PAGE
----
Excerpt from the report:
In May of 2012, the BC government passed a series of changes to the province's corporation law that allowed for creation of a new hybrid legal entity - the Community Contribution Corporation or C3. Given royal assent in June of 2013, the changes are expected to lead to the creation of new profit-oriented organizations in a range of service areas long known for either their public or non-profit orientation. To one commentator, C3s will,
"respond to the demand for socially focused investment options... C3s will be able to carry on business for the dual purpose of both earning profits for shareholders and pursuing a social purpose for the community."
Elsewhere, this approach to service delivery has been given the name of Social Impact Bonds or SIBs. BC is not alone in its interest in and promotion of SIBs. SIBs are currently under active consideration in a number of other Canadian jurisdictions including Alberta, Ontario, Nova Scotia and New Brunswick. The federal government is also using its control over funding streams to influence the movement of social policy initiatives in this direction, in ways similar to past support for public-private partnerships or P3s.
What exactly are social impact bonds and how are they organized? SIBs are a relatively new model of privatized services. They represent one variant of a market-driven investment approach that seeks to remove government from having an active role in delivering services to people. One analyst describes the operation of SIBs in this way,
"Under the social impact bond model, a government contracts with a private sector financing intermediary we'll call a "social impact bond-issuing organization," or SIBIO, to obtain social services. The government pays the SIBIO entirely or almost entirely based upon achieving performance targets. If the bond-issuing organization fails to achieve the targets, the government does not pay. In some cases, the government payments may be calculated as a function of government cost-savings attributable to the program's success."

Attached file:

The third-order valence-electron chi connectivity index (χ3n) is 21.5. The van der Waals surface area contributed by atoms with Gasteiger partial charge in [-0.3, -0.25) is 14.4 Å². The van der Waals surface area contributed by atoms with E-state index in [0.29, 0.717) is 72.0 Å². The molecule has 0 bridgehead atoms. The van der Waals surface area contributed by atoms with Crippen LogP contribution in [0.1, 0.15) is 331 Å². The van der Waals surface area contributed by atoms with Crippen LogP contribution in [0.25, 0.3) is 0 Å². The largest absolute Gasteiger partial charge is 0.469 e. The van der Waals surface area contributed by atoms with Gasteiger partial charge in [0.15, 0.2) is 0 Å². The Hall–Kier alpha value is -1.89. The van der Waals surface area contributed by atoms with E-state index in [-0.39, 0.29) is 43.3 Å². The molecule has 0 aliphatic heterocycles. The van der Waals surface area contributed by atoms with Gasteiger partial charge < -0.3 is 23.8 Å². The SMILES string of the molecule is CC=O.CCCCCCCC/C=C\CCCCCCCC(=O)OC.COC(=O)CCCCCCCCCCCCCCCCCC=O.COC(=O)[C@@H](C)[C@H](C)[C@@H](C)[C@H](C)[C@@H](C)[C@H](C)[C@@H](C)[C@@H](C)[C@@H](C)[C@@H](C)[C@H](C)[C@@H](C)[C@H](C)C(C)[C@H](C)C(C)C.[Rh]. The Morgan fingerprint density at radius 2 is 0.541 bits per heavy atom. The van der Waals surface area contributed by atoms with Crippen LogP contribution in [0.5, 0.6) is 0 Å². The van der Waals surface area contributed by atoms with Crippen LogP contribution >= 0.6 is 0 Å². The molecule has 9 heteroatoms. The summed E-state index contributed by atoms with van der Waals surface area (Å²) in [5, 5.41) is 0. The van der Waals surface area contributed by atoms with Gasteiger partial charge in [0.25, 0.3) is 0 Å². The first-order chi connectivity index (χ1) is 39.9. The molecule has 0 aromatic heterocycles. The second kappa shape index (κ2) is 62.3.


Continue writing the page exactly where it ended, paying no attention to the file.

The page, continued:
The phrase "social impact" comes from the model's focus on measurable outcomes. Use of the term "bond" is however misleading. Bonds are debt instruments where the issuer pays interest over a fixed term to a lender before returning the principal once the term is complete. SIBs are not bonds in this traditional sense. They are, as Dexter Whitfield suggests, more of a venture capitalist model applied to the area of social, health and educational service delivery. Unlike bonds, there is significant "performance risk" attached to the model. When and if projects fail to deliver on pre-agreed outcomes investors stand to lose their initial investment.
More importantly, social impact bonds transfer control of financing, service delivery and follow-up evaluation over to the private sector. Seen in this light, SIBs are a new approach to privatization that financializes public service delivery on the basis of profit generation. Because government's role is effectively reduced to paying costs when contract terms are fulfilled, the model effectively outsources not only service delivery but also key elements of policy development, implementation and assessment.
Early childhood education - given recent experiences in the UK and the USA, SIBs may have a future in the field of early childhood education. Many years ago, the Ministry of Education modified its core mandate to include provision of services in this area. Since that time, ECE programming in the school system has centred on the Ministry's flagship Strong Start program for pre-school children. Despite continued growth in and Ministry commitment to the program, there has been reluctance on the part of government to see Strong Start fully integrated into the mainstream of public school service delivery. Such reluctance could predispose the Ministry to increased interest in a social investment model like SIBs to consolidate delivery of services in the future.